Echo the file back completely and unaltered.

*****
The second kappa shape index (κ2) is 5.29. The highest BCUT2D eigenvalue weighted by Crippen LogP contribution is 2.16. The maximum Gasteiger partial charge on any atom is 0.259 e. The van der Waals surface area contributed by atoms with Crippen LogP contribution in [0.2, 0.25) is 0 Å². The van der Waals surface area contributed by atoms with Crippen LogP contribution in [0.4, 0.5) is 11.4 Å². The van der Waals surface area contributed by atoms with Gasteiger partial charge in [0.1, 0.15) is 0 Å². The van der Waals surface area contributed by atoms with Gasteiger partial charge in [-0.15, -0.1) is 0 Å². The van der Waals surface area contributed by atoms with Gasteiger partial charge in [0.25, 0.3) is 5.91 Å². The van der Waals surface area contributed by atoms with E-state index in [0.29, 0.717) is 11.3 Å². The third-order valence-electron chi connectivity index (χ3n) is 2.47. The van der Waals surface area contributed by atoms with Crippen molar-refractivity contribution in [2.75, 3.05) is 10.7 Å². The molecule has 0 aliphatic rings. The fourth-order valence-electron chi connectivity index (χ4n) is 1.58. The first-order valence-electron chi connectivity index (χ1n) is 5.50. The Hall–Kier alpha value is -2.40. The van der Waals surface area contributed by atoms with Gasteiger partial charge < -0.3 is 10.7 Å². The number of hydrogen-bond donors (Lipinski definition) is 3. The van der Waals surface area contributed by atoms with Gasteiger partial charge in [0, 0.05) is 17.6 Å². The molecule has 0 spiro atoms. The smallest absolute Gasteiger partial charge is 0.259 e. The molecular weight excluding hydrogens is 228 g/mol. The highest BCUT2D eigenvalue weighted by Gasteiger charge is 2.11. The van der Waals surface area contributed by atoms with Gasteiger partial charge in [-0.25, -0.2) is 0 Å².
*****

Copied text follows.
The second kappa shape index (κ2) is 5.29. The highest BCUT2D eigenvalue weighted by Crippen LogP contribution is 2.16. The maximum Gasteiger partial charge on any atom is 0.259 e. The van der Waals surface area contributed by atoms with Crippen LogP contribution in [0.2, 0.25) is 0 Å². The van der Waals surface area contributed by atoms with Crippen LogP contribution in [0.4, 0.5) is 11.4 Å². The van der Waals surface area contributed by atoms with Gasteiger partial charge in [0.1, 0.15) is 0 Å². The van der Waals surface area contributed by atoms with Gasteiger partial charge in [-0.15, -0.1) is 0 Å². The van der Waals surface area contributed by atoms with Gasteiger partial charge in [0.25, 0.3) is 5.91 Å². The van der Waals surface area contributed by atoms with E-state index in [0.29, 0.717) is 11.3 Å². The third-order valence-electron chi connectivity index (χ3n) is 2.47. The van der Waals surface area contributed by atoms with Crippen molar-refractivity contribution in [2.75, 3.05) is 10.7 Å². The molecule has 0 aliphatic rings. The fourth-order valence-electron chi connectivity index (χ4n) is 1.58. The first-order valence-electron chi connectivity index (χ1n) is 5.50. The Hall–Kier alpha value is -2.40. The van der Waals surface area contributed by atoms with Gasteiger partial charge < -0.3 is 10.7 Å². The number of hydrogen-bond donors (Lipinski definition) is 3. The van der Waals surface area contributed by atoms with Gasteiger partial charge in [0, 0.05) is 17.6 Å². The molecule has 0 spiro atoms. The smallest absolute Gasteiger partial charge is 0.259 e. The molecular weight excluding hydrogens is 228 g/mol. The highest BCUT2D eigenvalue weighted by Gasteiger charge is 2.11. The van der Waals surface area contributed by atoms with Gasteiger partial charge in [-0.25, -0.2) is 0 Å².